'Tech is out': The day that cost Jeff Bezos $11.6 billion
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'Tech is out': The day that cost Jeff Bezos $11.6 billion

The world's tech titans just took one on the chin.

The Nasdaq Composite Index tumbled 4.4 per cent on Wednesday, the most in more than seven years, erasing almost $US33 billion ($47 billion) from the fortunes of technology's 61 richest people, according to the Bloomberg Billionaires Index.

Amazon's Jeff Bezos, the world's richest person, lost $US8.2 billion ($11.6 billion) during the trading session, reducing his net worth to $US138 billion. At the same time, Facebook Chief Executive Officer Mark Zuckerberg's fortune dropped by $US3.2 billion and Google co-founders Larry Page and Sergey Brin saw their fortunes slide by a combined $US4.5 billion.

Amazon chief Jeff Bezos has had better days.

Amazon chief Jeff Bezos has had better days.Credit:AP

The 500 wealthiest people ranked on the Bloomberg index lost a total of $US71 billion as the Dow Jones Industrial Average and S&P 500 also tumbled, erasing this year's gains.

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The Nasdaq Composite Index is now down 12 per cent from an August record, meeting the accepted definition of a correction. Apple, Amazon.com, Microsoft and Google's parent company Alphabet, which account for almost a quarter of the index by weighting, have dragged it lower as investors grow increasingly concerned that outsize profit gains won't be sustainable.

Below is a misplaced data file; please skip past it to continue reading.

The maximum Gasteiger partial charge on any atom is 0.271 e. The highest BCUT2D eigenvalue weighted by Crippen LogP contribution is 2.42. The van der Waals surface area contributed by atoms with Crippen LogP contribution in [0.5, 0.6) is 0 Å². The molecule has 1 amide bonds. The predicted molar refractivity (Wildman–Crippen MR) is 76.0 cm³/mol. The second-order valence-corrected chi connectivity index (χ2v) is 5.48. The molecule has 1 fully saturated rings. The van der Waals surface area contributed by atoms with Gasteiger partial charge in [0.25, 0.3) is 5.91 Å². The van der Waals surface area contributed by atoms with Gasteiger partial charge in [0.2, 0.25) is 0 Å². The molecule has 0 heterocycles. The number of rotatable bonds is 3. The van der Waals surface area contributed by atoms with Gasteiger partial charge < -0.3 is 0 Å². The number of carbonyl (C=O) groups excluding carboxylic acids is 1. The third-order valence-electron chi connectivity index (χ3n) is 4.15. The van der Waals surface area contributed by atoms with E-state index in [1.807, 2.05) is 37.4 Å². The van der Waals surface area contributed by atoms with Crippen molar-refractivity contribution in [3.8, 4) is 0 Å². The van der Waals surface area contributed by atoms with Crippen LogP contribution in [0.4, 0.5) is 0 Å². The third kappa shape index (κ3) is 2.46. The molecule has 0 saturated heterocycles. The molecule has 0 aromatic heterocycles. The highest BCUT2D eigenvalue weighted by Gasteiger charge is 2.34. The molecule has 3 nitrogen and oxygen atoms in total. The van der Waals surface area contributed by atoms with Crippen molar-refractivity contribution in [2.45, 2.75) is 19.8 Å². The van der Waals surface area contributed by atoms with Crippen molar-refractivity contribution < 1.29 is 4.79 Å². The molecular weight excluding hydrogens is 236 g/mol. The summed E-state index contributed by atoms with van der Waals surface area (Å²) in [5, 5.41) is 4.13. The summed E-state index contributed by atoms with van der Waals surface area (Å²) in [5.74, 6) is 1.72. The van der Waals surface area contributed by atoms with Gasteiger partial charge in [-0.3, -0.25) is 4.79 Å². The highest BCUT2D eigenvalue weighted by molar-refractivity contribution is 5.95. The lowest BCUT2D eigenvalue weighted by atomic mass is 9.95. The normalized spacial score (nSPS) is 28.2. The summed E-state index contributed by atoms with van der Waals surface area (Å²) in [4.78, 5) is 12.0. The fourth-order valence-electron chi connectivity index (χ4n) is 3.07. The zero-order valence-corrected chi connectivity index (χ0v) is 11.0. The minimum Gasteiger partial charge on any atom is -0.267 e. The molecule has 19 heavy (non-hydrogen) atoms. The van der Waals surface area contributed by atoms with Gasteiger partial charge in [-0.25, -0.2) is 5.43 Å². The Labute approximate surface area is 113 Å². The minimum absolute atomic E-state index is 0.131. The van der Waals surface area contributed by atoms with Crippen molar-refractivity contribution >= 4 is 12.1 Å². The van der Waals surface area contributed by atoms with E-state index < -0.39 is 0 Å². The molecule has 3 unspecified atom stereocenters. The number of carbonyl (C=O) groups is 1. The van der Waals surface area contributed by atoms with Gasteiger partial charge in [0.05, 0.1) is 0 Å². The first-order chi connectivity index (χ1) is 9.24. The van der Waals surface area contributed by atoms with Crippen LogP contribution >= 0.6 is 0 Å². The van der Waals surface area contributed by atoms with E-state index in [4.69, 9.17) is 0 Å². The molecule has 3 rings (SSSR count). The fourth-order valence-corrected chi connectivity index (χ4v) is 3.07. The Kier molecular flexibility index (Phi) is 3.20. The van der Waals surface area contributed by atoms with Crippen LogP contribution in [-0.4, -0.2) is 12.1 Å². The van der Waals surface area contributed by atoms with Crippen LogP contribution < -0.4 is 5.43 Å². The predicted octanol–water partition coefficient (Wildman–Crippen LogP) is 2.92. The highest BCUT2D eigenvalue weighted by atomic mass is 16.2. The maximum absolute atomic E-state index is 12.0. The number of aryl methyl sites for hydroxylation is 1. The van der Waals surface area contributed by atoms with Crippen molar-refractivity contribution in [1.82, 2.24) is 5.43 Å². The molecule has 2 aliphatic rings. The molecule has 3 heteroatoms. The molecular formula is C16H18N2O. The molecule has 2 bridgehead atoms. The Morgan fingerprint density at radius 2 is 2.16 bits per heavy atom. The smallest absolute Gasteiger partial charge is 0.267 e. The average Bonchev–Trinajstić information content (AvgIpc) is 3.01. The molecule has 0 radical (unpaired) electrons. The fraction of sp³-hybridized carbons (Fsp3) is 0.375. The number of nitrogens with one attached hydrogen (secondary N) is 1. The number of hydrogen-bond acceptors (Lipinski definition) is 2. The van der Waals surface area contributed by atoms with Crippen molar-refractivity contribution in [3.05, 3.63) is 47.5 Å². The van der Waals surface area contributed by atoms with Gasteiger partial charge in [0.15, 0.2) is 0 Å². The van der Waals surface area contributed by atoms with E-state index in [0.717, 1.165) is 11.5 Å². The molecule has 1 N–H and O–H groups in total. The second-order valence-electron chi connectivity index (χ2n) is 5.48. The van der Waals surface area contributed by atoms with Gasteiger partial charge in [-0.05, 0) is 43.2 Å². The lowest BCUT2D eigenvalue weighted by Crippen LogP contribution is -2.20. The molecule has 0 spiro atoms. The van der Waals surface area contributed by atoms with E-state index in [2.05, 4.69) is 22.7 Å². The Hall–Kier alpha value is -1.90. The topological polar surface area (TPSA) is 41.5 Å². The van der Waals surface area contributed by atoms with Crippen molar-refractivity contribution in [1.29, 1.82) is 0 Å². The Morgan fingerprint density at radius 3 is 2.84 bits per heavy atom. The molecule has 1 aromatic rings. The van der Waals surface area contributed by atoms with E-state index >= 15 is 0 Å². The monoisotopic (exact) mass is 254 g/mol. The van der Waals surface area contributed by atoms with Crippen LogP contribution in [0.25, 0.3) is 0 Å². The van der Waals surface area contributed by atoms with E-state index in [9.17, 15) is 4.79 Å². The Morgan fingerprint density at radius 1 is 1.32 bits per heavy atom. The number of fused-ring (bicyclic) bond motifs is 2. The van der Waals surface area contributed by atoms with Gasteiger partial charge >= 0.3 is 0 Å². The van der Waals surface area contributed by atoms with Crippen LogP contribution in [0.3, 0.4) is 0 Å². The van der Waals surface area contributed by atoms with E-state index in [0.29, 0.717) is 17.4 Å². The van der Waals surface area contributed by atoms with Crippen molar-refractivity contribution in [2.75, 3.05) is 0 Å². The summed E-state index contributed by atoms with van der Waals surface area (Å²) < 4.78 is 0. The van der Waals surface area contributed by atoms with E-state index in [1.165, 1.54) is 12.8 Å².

"Looks like we're seeing a continued rotation from growth to value and a move into defensive stocks in general," said Chris Zaccarelli, chief investment officer at Independent Advisor Alliance. "Tech is out and utilities are in. There's a lot of fear out there."

Defensive sectors including utilities, real estate, and consumer staples were the only ones that gained on Wall Street on Wednesday. Amazon.com shares fell 5.9 per cent, Apple was down 3.4 per cent, and Netflix fell 9.4 per cent.

Tech is out and utilities are in. There's a lot of fear out there.

Chris Zaccarelli, chief investment officer at Independent Advisor Alliance

"Tech has been special for the last several years, the problem is tech has quietly stopped leading at the pace it was since the spring or summer," said Jim Paulsen, chief investment strategist at Leuthold Weeden. "It has increasingly lost more of that leadership and momentum itself. Growth has lost its leadership.'

Both Amazon and Alphabet are set to report earnings on Thursday US time in what's sure to be a high stakes event. Netflix initially jumped near 10 per cent last Wednesday after a better-than-expected forecast for subscriber additions, only for those gains to be wiped out shortly thereafter.

Technology companies aren't alone to blame for the losses. Since the high in late August, the Nasdaq Bank Index has fallen the most of the eight Nasdaq subgroups. With eight of the members falling 30 per cent or more since then as banks report earnings, the 341-member gauge has tumbled 16 per cent.

Bloomberg